4. Provide Value: One of the most effective ways to convert an SQL into revenue is to provide value throughout the sales process. This means going beyond the product or service you’re selling. Provide insights, advice, and resources that help your SQL achieve their business objectives. By providing value, you can position your company as a trusted advisor and increase your chances of closing the deal.

Conclusion

In conclusion, turning a qualified sales lead into revenue requires a combination of skills. Relationship building, understanding your SQLs’ buying process, tailoring your sales pitch, providing value, being persistent, and closing the deal. By following these tips, you can increase your chances of converting your SQLs into paying customers and driving revenue for your business. The sales pipeline should give you historical context of what “qualified” means in your business. Aim for a certain win rate by stage, by source. This will help your team decipher the best leads, and when they’re truly qualified depending on their level of interest.

 

FAQ

How do you define the criteria for a sales qualified lead?

SQL criteria – look at 6-12 months of data and see which leads convert, turn into customers, and stay/grow with your business. Trends in buyers such as their seniority, job title, tenure with the company, and more will help you spot the best leads. This also goes for the makeup of the company. Every lead is different, but your best leads should meet certain standards that you see throughout your customer base. Other leads may have purchase intent, so we wouldn’t recommend disqualifying them right off the bat. Do your due diligence and confirm a lack of fit.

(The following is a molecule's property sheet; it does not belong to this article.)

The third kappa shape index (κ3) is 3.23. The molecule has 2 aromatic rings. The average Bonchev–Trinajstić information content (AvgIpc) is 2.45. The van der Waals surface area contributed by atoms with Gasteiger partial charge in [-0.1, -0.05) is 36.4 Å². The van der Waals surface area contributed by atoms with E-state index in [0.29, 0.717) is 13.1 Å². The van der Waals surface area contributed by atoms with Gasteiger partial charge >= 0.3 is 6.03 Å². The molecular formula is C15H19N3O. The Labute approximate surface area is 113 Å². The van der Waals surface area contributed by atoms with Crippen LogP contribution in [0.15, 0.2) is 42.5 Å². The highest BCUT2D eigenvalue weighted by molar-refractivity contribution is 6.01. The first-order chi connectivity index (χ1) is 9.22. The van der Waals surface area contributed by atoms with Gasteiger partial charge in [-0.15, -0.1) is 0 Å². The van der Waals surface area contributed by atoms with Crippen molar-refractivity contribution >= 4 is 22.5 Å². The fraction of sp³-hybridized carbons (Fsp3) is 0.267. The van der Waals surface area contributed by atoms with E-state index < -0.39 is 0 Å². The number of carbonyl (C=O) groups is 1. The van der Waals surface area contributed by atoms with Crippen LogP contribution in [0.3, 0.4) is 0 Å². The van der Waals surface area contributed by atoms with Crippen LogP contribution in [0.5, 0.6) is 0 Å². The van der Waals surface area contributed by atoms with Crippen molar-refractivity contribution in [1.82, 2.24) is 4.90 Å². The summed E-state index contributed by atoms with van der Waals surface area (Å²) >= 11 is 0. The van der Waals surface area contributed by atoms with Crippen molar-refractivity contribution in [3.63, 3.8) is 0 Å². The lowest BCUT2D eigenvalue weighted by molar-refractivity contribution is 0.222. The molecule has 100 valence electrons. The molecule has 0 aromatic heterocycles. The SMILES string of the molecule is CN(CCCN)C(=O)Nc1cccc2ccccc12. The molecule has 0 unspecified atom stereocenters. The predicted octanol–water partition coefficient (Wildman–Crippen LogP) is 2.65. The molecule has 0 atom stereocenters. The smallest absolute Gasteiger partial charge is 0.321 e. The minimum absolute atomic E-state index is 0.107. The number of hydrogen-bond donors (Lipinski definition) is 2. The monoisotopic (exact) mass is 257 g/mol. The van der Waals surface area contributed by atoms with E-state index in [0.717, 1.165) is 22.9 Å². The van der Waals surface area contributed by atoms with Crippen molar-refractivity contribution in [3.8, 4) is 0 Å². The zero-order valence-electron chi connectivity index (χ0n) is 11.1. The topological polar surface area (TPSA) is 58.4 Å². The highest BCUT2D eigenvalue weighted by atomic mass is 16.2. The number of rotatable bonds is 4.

How does lead scoring work with determining SQL’s?

Prospects that are most likely to become a buyer may fit into a model. However, you need to tightly define the model. Potential customers are more likely to come in through a high-intent action than a lead score from our experience. It can help you forecast which leads are most likely to move through the funnel quickly.

 

What are the metrics to look at during the lead process?

Conversion rates are a big one. What percentage of Sales Accepted Leads are converted into meetings? The rate for a lead from MQL to Sales Accepted Leads, is there a qualified lead issue? This could be a sign that the Ideal Customer Profile needs tweaking if the marketing team continues to bring in leads that don’t fit strong criteria. What is the average time to response? Getting in front of leads and prioritizing the actions taken based on the source will help with conversion rates.

Posted On
April 20, 2023
Resource Type
Account Planning